So far so good, we can see quite good improvements, both in size and INSERT time even for very small arrays. Let’s see the impact to retrieve rows. I’ll try to retrieve all the rows, then only one row with an index scan (for the tests I’ve used EXPLAIN ANALYZE to minimize the time to represent the data in psql):

# SELECT id FROM raw_1;

# CREATE INDEX ON raw_1 (id);

# SELECT * FROM raw_1 WHERE id = 500;

To properly index this array, we need a GIN index. To get a the values from aggregated data, we need to unnest() the arrays, and to be a little more creative to get a single record:

# SELECT unnest(id) AS id FROM agg_1;

# CREATE INDEX ON agg_1 USING gin (id);

# WITH s(id) AS (
    SELECT unnest(id)
    FROM agg_1
    WHERE id && array[500]
)
SELECT id FROM s WHERE id = 500;

Here’s the chart comparing index creation time and index size:

The GIN index is a little more than twice the btree index, if I add the table size, total size is almost the same as without aggregation. That’s not a big issue since this example is naive, we’ll see later how to avoid using GIN index to keep total size low. Also index is way slower to build, meaning that INSERT will also be slower.

Here’s the chart comparing index creation time and index size, time to retrieve all rows and a single row:

Getting all the rows is probably not an interesting example, but as soon as array contains enough elements it starts to be faster than original table. We see that getting only one element is much more faster than with the btree index, thanks to GIN efficiency. It’s not tested here, but since only btree index are sorted, if you need to get a lot of data sorted, using a GIN index will require an extra sort which will be way slower than a btree index scan.

A more realistic example

Now that we’ve seen the basics, let’s see how to go further: aggregating more than one columns and avoid to use too much disk space with a GIN index. For this, I’ll present how PoWA stores it’s data.

For each datasource collected, two tables are used: the historic and aggregated one, and the current one. These tables store data in a custom type instead of plain columns. Let’s see the tables related to pg_stat_statements:

The custom type, basically all the counters present in pg_stat_statements and the timestamp associated to this record:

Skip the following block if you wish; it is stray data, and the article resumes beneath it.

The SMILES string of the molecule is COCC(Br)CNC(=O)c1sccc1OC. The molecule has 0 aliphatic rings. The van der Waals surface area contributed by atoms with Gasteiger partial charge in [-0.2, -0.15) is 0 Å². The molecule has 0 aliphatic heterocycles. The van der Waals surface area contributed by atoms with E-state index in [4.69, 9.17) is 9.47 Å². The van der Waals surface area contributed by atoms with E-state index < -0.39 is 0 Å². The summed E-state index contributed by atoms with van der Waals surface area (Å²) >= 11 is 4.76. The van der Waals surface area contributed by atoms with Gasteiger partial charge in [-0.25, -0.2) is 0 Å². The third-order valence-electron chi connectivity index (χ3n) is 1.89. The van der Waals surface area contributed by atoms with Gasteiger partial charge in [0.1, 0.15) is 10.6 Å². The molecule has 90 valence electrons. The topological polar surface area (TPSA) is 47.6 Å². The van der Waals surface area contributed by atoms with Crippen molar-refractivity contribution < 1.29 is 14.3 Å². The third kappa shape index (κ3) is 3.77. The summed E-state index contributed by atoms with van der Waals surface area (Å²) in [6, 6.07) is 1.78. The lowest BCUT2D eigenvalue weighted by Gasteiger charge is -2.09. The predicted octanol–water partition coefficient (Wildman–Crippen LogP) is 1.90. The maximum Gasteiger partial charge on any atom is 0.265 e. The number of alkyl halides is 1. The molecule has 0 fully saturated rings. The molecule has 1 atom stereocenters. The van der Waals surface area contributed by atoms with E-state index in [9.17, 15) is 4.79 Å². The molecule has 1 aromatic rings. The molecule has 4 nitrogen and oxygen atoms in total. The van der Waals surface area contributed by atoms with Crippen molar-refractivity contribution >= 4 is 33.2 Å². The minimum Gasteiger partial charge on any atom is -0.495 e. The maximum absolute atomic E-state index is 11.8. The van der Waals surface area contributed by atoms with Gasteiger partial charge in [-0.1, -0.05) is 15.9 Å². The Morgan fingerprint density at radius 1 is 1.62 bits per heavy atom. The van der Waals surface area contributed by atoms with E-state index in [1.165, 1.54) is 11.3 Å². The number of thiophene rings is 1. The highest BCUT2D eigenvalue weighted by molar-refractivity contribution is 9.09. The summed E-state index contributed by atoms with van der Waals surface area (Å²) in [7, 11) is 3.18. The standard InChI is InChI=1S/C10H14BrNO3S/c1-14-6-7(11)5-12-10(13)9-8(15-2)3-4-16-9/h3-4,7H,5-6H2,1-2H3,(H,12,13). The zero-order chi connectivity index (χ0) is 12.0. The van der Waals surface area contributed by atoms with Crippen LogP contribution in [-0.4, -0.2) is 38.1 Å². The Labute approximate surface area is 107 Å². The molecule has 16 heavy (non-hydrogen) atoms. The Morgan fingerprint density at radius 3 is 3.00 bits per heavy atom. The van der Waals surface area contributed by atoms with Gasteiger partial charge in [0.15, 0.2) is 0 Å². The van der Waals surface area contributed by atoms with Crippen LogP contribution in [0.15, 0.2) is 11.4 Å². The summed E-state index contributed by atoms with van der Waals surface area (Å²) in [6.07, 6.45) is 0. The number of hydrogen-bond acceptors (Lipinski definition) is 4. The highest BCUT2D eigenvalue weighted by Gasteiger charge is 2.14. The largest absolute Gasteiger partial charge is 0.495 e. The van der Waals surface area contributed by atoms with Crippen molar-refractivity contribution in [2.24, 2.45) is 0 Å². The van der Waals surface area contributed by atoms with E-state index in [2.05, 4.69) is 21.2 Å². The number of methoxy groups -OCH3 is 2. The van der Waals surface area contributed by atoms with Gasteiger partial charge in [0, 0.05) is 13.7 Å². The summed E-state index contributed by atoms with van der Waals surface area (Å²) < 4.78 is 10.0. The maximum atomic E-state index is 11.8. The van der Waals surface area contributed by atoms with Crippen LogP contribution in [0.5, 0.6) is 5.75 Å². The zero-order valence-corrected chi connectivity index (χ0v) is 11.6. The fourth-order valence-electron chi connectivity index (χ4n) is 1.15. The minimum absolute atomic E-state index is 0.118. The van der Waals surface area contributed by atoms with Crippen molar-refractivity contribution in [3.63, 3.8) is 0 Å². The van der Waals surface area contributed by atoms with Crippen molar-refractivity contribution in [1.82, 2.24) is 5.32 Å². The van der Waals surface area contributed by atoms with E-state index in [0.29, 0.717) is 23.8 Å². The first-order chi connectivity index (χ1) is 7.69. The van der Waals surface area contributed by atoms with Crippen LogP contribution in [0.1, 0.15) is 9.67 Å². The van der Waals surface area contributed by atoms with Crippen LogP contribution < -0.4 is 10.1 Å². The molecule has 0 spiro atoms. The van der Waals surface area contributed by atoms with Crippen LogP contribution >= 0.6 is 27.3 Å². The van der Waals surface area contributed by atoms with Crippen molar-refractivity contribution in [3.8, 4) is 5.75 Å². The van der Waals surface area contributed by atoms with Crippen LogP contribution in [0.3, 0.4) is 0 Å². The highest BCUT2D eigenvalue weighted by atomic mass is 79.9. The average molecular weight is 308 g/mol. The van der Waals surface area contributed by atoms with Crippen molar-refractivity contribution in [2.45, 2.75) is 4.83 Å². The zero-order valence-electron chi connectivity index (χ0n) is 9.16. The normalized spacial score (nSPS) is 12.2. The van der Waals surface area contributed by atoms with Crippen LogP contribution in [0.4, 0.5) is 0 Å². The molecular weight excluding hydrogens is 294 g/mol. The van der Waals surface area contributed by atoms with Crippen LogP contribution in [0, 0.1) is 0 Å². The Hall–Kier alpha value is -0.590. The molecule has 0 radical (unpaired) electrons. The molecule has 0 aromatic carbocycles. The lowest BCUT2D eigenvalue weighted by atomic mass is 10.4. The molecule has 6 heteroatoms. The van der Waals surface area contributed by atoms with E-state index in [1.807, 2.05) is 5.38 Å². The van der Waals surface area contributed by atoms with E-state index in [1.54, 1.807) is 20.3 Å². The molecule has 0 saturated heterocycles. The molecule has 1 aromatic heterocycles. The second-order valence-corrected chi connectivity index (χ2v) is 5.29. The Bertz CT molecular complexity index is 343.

powa=# \d powa_statements_history_record
   Composite type "public.powa_statements_history_record"
       Column        |           Type           | Modifiers
---------------------+--------------------------+-----------
 ts                  | timestamp with time zone |
 calls               | bigint                   |
 total_time          | double precision         |
 rows                | bigint                   |
 shared_blks_hit     | bigint                   |
 shared_blks_read    | bigint                   |
 shared_blks_dirtied | bigint                   |
 shared_blks_written | bigint                   |
 local_blks_hit      | bigint                   |
 local_blks_read     | bigint                   |
 local_blks_dirtied  | bigint                   |
 local_blks_written  | bigint                   |
 temp_blks_read      | bigint                   |
 temp_blks_written   | bigint                   |
 blk_read_time       | double precision         |
 blk_write_time      | double precision         |

The aggregated table store the pg_stat_statement unique identifier (queryid, dbid, userid), and a record of counters:

powa=# \d powa_statements_history_current
    Table "public.powa_statements_history_current"
 Column  |              Type              | Modifiers
---------+--------------------------------+-----------
 queryid | bigint                         | not null
 dbid    | oid                            | not null
 userid  | oid                            | not null
 record  | powa_statements_history_record | not null

The aggregated table contains the same unique identifier, an array of records and some special fields:

powa=# \d powa_statements_history
            Table "public.powa_statements_history"
     Column     |               Type               | Modifiers
----------------+----------------------------------+-----------
 queryid        | bigint                           | not null